And if there is any new information you share with people … so that it comes from the trusted source first. Otherwise, if you try to counter it, it's difficult. With misinformation, you just continue to provide accurate information. Probably through trusted channels in the community. So like religious leaders, traditional leaders, and mobilizers who are residing in the communities … You may be able to use those people to provide information to the populace regarding rumors. —Local staff, Sierra Leone
Organizational changeOne of the things that was changed in the short time I was there, was the opening the possibility for the family to see the people inside the treatment center, with quite a distance but being able to communicate with them. And the other thing that was, I think, quite important was also … opening the possibility in the treatment center, to see the dead body from the distance. —International staff, Liberia and Sierra LeoneIncreasing family’s ability to communicate and see their loved ones in the Ebola Treatment Center / Ebola Treatment Unit increased trust and reduced rumors.
I do think actually the changes that were made at the treatment centers to increase a patient's ability, family's ability to see the patients I think that that has a huge impact, on trust and rumors, I think in a lot of ways probably more so than communication. —International staff, Liberia 
The burial team … [was] hearing rumors about how you know, the body bags that they were using were, you know, the bodies weren't in it. They were taking the bodies out. I think again there were rumors around harvesting organs and other things. And that … that they were filling those bags up with rocks. And so what [organization] did was they … [made] part of the body bags … a see-through screen basically so that you could at least see the face of the body. —International staff, Liberia and Sierra LeoneIncreasing transparency, where possible, may reduce rumors.
Traditional beliefsStrong support of traditional beliefs and the fact that there was a really strong tradition in the spirit world allowed for alternative explanations for what was happening [that] did not involve germ theory. And trying to convince a population that doesn't have a high scientific background, that viruses exist and that this is how you pass the virus from one person to another. And … just not realizing viruses exist but that they can kill people, and that your traditional, really important practices of your community like making sure people are buried properly and taking care of loved ones in the home, are putting you and your family at risk too. I think that the biggest issue with the sustained rumor was lack of scientific education combined with strong traditional beliefs that provided a really solid counter-narrative to what was going on. —International staff, Sierra LeoneAlthough traditional beliefs may lead to a rejection of the biomedical explanation of disease, it is possible to accept these beliefs and incorporate them into behavior change communication.
We have a discussion with stakeholders. And then we explain to them that what they are calling voodoo, medically we call it an illness. It can be carried by illness. So we educate them. At times we tell them that, ‘okay, the names are different.’ We tell them for example, if we're talking to religious leaders, we tell them … ‘there are many names people call God. So that's the same medically there are many ways what you call witchcraft is what we call a sickness. So this sickness we need to … investigate it and tell you what the exact sickness is and then we can give medication and the person will be okay.’ For example, when we had the outbreak here in my own community, they said … a witchcraft plane had a crashed. So as a result many people were dying. So we accepted the fact. We told them ‘okay, yes what you call a plane crash is what we call medically Ebola.’ So it's like we buy the idea so that they can accept us and there we have a deal where we explain to them. We give them the right information. That's when we will have an agreement and then they will listen to us and then we work as a team because [for] community infection you need community intervention so that at the end of the day you are able to achieve your aims. —Local staff, Sierra Leone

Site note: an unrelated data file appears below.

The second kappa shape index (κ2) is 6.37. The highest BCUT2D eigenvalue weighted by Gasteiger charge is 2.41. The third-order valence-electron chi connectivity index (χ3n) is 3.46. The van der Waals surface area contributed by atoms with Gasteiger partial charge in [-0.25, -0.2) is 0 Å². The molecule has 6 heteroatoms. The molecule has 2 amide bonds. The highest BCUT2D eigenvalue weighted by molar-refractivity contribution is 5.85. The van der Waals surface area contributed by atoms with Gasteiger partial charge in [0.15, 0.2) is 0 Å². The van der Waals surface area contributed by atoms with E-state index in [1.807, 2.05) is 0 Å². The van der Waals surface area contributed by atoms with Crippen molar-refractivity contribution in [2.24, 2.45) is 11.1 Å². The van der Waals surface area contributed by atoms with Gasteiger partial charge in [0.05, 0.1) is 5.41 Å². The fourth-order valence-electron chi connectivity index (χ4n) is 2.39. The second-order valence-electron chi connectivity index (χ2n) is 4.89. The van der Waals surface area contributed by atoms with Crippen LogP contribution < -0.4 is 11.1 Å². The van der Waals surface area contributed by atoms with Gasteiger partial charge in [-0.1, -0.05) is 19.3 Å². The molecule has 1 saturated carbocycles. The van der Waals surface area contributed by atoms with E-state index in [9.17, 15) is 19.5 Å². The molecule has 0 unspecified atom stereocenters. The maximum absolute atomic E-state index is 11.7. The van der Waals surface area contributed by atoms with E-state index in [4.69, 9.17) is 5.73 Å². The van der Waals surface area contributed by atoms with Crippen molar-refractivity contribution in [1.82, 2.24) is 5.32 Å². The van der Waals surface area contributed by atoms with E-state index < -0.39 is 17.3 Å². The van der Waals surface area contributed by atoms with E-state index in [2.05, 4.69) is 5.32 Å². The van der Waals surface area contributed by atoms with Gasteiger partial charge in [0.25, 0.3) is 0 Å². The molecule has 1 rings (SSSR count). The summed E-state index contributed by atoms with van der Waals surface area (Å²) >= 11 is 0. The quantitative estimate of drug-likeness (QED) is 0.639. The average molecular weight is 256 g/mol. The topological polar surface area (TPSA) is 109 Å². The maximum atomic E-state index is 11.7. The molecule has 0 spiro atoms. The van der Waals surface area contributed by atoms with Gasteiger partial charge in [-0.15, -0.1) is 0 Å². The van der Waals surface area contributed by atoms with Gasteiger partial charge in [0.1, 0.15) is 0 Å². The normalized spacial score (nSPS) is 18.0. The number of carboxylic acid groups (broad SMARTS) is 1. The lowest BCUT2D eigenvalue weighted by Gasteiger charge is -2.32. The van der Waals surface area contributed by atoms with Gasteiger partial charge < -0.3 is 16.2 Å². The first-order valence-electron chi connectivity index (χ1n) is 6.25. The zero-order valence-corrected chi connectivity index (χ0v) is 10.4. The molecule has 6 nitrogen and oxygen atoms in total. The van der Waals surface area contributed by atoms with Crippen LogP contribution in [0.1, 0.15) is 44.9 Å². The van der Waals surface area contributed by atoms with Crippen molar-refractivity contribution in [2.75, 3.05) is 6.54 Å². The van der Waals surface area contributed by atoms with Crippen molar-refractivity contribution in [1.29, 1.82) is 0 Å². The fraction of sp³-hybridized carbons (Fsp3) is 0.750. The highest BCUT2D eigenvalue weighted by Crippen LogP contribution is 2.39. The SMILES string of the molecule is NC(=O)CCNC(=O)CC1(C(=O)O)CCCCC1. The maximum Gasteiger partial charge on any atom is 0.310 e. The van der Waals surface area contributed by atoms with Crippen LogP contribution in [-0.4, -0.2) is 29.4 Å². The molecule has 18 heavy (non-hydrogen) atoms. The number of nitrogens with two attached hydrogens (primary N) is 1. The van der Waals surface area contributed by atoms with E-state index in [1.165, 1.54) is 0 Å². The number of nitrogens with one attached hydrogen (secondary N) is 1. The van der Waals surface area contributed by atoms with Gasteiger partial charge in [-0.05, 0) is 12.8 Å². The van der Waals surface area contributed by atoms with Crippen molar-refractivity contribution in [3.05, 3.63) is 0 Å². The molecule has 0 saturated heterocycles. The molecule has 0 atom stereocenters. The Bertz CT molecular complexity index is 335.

Addressing rumors with element of truthI would default to saying that it's unhelpful to reject or disagree with those narratives that people are making money in the response because it is true. And if they're rejected, if the response given to those individuals is, "No, no, like, you know, it's nothing to do with that. That's not why we're here and you're wrong," then I think it makes it a lot more difficult to convey and convince them of other … It doesn't present yourself as a trustworthy source of information. I suppose is the best way to put it. —International staff, Sierra LeoneWhen rumors have an element of truth, it is best to acknowledge it.
I mean, chlorine's a corrosive gas, like it's real … and they used it … And in fact the new guidelines for spraying of chlorine, do not include spraying because aerosolized chlorine (A) does not actually kill the virus, and (B) it gets it into your lungs and it can cause some pretty harmful effects on the lungs, especially for people who've been working in treatment centers or on decontamination teams, whatever and they're constantly inhaling the sh** … A lot of people would say ‘oh, we don't like the chlorine’ and I'd be like, ‘well, this is the protocol.’ And I think the logic that I had at the time was you're more likely to die of Ebola than you are chlorine poisoning. Or like, you know, it's a long-term impact. What we're trying to do is stop you from dying today. —International staff, Sierra Leone